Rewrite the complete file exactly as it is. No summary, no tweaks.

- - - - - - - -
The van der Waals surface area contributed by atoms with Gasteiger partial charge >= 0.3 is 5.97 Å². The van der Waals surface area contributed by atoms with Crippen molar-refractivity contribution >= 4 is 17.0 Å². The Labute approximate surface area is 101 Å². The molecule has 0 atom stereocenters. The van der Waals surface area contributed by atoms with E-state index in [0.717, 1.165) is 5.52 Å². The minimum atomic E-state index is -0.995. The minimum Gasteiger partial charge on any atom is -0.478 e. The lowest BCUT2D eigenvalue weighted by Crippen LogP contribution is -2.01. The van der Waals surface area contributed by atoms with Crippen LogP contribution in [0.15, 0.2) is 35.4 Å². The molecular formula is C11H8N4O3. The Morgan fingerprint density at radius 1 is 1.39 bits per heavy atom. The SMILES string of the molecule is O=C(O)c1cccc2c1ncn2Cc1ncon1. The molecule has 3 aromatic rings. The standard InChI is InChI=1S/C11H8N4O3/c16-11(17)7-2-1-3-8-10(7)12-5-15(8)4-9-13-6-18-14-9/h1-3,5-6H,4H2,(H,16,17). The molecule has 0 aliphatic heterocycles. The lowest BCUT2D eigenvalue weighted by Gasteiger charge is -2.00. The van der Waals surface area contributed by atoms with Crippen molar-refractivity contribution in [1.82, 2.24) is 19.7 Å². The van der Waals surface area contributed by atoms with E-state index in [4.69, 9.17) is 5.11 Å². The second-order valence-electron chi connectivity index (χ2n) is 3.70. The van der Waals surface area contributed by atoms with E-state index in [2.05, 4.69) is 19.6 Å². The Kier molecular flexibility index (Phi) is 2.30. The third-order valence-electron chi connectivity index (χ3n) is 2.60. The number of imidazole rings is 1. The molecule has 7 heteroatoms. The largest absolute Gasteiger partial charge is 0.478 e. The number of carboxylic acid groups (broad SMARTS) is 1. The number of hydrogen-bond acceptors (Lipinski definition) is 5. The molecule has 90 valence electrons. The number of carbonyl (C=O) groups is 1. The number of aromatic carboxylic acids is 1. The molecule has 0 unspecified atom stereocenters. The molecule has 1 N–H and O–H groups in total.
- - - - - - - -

The van der Waals surface area contributed by atoms with Gasteiger partial charge >= 0.3 is 5.97 Å². The van der Waals surface area contributed by atoms with Crippen molar-refractivity contribution >= 4 is 17.0 Å². The Labute approximate surface area is 101 Å². The molecule has 0 atom stereocenters. The van der Waals surface area contributed by atoms with E-state index in [0.717, 1.165) is 5.52 Å². The minimum atomic E-state index is -0.995. The minimum Gasteiger partial charge on any atom is -0.478 e. The lowest BCUT2D eigenvalue weighted by Crippen LogP contribution is -2.01. The van der Waals surface area contributed by atoms with Crippen LogP contribution in [0.15, 0.2) is 35.4 Å². The molecular formula is C11H8N4O3. The Morgan fingerprint density at radius 1 is 1.39 bits per heavy atom. The SMILES string of the molecule is O=C(O)c1cccc2c1ncn2Cc1ncon1. The molecule has 3 aromatic rings. The standard InChI is InChI=1S/C11H8N4O3/c16-11(17)7-2-1-3-8-10(7)12-5-15(8)4-9-13-6-18-14-9/h1-3,5-6H,4H2,(H,16,17). The molecule has 0 aliphatic heterocycles. The lowest BCUT2D eigenvalue weighted by Gasteiger charge is -2.00. The van der Waals surface area contributed by atoms with Crippen molar-refractivity contribution in [1.82, 2.24) is 19.7 Å². The van der Waals surface area contributed by atoms with E-state index in [4.69, 9.17) is 5.11 Å². The second-order valence-electron chi connectivity index (χ2n) is 3.70. The van der Waals surface area contributed by atoms with E-state index in [2.05, 4.69) is 19.6 Å². The Kier molecular flexibility index (Phi) is 2.30. The third-order valence-electron chi connectivity index (χ3n) is 2.60. The number of imidazole rings is 1. The molecule has 7 heteroatoms. The largest absolute Gasteiger partial charge is 0.478 e. The number of carboxylic acid groups (broad SMARTS) is 1. The number of hydrogen-bond acceptors (Lipinski definition) is 5. The molecule has 90 valence electrons. The number of carbonyl (C=O) groups is 1. The number of aromatic carboxylic acids is 1. The molecule has 0 unspecified atom stereocenters. The molecule has 1 N–H and O–H groups in total.